The second environment is the “authentic experiential climate”, where leaders have no preference when it comes to positive or negative emotions. Their aim is to help channel someone’s feelings – whether good or bad – into their work in order to achieve the best results. Some bosses working in this climate will curb enthusiasm and make people feel slightly dissatisfied by giving constructive feedback. “If someone clearly thinks they’ve done a good job, the leader may say, ‘Now, how can we get better?’ They do it to make sure people don’t get too satisfied or content with the current results,” Dr Parke explains.
Based on his research, Dr Parke believes an authentic experiential climate is highly conducive for sparking creativity. His study – which involved assessing several businesses from a range of sectors and interviewing managers at a leading technology company – suggests that tempering people’s sense of satisfaction after they complete a project successfully can spark their creativity and motivate them to do better next time.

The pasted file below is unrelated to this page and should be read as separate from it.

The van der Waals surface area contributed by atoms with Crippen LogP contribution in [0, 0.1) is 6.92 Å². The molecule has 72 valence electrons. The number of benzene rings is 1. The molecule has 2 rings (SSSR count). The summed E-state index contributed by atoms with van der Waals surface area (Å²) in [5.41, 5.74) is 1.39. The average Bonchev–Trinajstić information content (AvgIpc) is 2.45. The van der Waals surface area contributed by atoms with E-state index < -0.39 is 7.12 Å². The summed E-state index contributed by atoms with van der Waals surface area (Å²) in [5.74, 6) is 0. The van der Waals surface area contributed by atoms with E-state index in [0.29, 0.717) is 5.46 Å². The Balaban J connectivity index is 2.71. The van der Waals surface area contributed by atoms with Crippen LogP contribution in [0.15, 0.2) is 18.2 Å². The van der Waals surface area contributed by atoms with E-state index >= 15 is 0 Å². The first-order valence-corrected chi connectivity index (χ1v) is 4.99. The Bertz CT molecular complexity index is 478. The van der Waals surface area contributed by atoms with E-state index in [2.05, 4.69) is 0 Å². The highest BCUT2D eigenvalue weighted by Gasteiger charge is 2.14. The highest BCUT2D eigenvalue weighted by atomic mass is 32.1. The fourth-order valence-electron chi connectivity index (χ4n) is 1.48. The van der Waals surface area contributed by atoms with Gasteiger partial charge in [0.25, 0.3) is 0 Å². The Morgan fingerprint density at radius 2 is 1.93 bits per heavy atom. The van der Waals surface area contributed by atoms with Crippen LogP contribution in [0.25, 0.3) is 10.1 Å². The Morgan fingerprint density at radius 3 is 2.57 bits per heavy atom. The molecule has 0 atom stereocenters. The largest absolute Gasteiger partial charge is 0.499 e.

The research also shows that negative emotions such as frustration and anxiety can focus the mind, making someone more attentive. “Let’s say you’re reviewing a paper or article you’ve written; to make it better, being in a more negative mood means you’re more likely to spot errors or ways in which to improve the work,” he says. “But they also have to keep an eye on any employees with negative feelings, as they don’t want them withdrawing or becoming too heated in a conflict.”
Managing emotions in an authentic experiential climate is a balancing act. Be too negative and you risk demotivating the workforce, as a New York Times article showed in 2015. The piece looked at Amazon’s mandate to push its white-collar workers as hard as possible to achieve the company’s ever-expanding ambitions.